Anyone who is against this law should sign this petition.  They can also make phone calls to law makers in their area.

What next?

One of the reasons why even non-dart frog owners should get involved is due to concerns about "What is next?"  Granted there are some good reasons why some exotic pets, such as rats, have been made illegal, the worry is to what end will it go, what animal will be banned next.  Had some sort of grandfathering clause been included I am certain people would not be so irate, and at the very least this needs to be amended. 

Saturday, March 14, 2015

The Most Beautiful and Strange Animals in the World

When I was a child my father was an ichthyologist; he studied fish.  We would visit aquariums often and loved poking around in tidal pools when we went near the ocean (which was not often as we lived in Alberta).  We got to know about many fascinating water creatures, not all of which were fish. 

Of all of the creatures in the water, some of the most beautiful, and mesmerizing, are nudibranchs.  Say "nude a branks".  They are mollusks that lose their shell when they mature.  They are sometimes incorrectly called sea slugs.  They are mostly found on the ocean floor, but are found all over the world, in the shallows, in the depths, in warm water, and in cold. 

Without shells to protect them nudibranchs may use their colors to blend in and match the surrounding corals, or to serve as a warning for potential predators.  Some are toxic, but not all are.  Their name means "naked gill".

Nudibranchs are carnivores, mostly consuming sponges (which are living animals), however some will eat other nudibranchs. 

"Glossodoris atromarginata" by Chika Watanabe from Los Altos, USA - Flickr. Licensed under CC BY 2.0 via Wikimedia Commons


Spanish Shawl nudibranch via Wikimedia Commons

Ceratosoma tenue from Lembeh Straits, Indonesia (and shrimp) via Wikimedia Commons

There are roughly 2,500 known species of nudibranchs, and probably hundreds more undiscovered ones.

Nudibranchs are typically slow moving creatures that just travel along the bottom, but when they move through the water they move with a delicate ribbon like motion that is beautiful to watch.


Saturday, March 7, 2015

What Lilies Are Toxic To Cats?

Many types of lily, including the Easter Lily, are very dangerous to pets but not because of the reasons you may think.  When most people think of toxic plants they worry that their pet might eat the plant, but most pets are smart enough not to intentionally eat a poisonous plant.  Nonetheless it is not unheard of for cats, and sometimes dogs, to die of poisoning because of lilies even though they never eat the plant itself.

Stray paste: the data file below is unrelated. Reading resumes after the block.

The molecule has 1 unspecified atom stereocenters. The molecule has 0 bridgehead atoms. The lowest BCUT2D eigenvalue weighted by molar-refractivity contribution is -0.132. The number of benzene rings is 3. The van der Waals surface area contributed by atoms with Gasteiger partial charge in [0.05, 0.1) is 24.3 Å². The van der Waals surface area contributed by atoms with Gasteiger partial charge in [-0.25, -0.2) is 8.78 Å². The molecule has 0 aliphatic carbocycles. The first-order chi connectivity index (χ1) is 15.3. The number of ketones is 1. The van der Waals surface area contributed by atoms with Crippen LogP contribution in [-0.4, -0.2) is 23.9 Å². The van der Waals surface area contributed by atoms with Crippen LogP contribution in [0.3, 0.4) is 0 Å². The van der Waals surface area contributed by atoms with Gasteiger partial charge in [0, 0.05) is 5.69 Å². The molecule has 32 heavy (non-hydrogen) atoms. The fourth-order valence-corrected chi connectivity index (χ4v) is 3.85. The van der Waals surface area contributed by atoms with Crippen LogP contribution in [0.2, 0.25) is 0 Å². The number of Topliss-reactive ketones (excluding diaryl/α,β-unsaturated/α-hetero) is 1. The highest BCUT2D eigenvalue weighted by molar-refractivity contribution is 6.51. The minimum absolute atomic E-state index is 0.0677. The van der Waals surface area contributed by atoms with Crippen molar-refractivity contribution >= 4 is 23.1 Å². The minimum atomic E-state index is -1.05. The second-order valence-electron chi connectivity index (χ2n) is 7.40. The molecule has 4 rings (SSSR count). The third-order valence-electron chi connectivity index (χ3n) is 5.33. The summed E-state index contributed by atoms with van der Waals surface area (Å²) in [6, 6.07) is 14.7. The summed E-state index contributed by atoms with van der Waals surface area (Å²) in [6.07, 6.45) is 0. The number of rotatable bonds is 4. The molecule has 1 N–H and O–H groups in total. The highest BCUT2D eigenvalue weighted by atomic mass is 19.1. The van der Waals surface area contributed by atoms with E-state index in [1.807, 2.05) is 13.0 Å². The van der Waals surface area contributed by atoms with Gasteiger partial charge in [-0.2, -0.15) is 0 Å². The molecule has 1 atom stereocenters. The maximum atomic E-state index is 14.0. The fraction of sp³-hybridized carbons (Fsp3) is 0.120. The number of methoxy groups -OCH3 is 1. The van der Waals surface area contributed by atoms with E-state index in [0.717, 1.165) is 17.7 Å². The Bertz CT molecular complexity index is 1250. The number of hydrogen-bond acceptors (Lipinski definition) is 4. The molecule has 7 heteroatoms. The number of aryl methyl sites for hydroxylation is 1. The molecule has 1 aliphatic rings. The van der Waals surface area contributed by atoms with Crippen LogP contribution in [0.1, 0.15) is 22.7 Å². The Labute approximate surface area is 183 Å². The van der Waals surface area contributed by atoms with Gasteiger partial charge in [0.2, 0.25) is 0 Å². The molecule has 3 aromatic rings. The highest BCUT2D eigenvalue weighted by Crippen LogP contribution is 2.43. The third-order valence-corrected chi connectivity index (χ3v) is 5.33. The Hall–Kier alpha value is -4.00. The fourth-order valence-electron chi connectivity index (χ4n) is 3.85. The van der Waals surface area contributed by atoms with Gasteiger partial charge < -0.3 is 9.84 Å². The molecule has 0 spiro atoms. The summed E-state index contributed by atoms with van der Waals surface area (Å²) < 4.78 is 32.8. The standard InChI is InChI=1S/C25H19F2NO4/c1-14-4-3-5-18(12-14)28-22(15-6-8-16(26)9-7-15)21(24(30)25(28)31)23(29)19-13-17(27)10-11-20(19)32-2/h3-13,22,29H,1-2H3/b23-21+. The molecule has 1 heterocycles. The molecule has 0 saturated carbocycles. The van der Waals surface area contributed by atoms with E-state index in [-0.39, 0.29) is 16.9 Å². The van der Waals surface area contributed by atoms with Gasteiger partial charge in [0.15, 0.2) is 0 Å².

Cats are carnivores and usually do not eat plants. On occasion a cat might eat grass because it instinctively knows that grass will make it vomit. Cats sometimes chew grass if they have an upset stomach, worms, or hairball they are trying to bring up. It is rare that a cat will chew on any other garden plants and as such there is very little risk of them being poisoned from any other plant than certain species of lily. 
  

Lilies




Lilies are really the biggest risk to cats. The risk is not of the cat eating the plant, but of the cat walking near the plant, or brushing up against it. While the entire lily is poisonous to cats, the risk is the pollen. Cats generally wont eat lilies, but if they have pollen fall on their fur they will ingest it while grooming, and as such will consume the toxic pollen in that manner.

Symptoms of Lily Poisoning (cats may have all or some symptoms):
  • Vomiting
  • Lethargy
  • Refusing to eat
  • Breathing problems
  • Paws and/or face swell
  • Paralysis
  • Seizures
  • Kidney problems; renal failure
  • Death
All lilies are toxic but the worst are the Tiger lily and the Easter lily, others include the day lily, stargazer lily, Rubrum Lily, Japanese Show Lily, and Asiatic lilies. Their toxic pollen is also a concern if the flowers are cut and brought indoors
.

What to do if Your Cat has Ingested Lily Pollen

Chances are you won’t know your cat has ingested lily pollen until symptoms show up. By that time it is urgent you get your cat to the veterinarian. The vet will work to reduce the toxic effects of the lily pollen, often by forcing the cat to eat activated charcoal, and by putting the cat on an IV to aid its kidneys. Note that kidney failure is often the main cause of death for cats that have ingested lily pollen.

If you happen to catch your cat immediately after ingesting lily pollen (such as if our notice your kitten chewing on the lily flower as playful kittens may be apt to do) you should call your veterinarian immediately in regards to inducing vomiting and the kitten should be taken to the veterinarian to reverse any ill affects from what poison may have gotten in its system.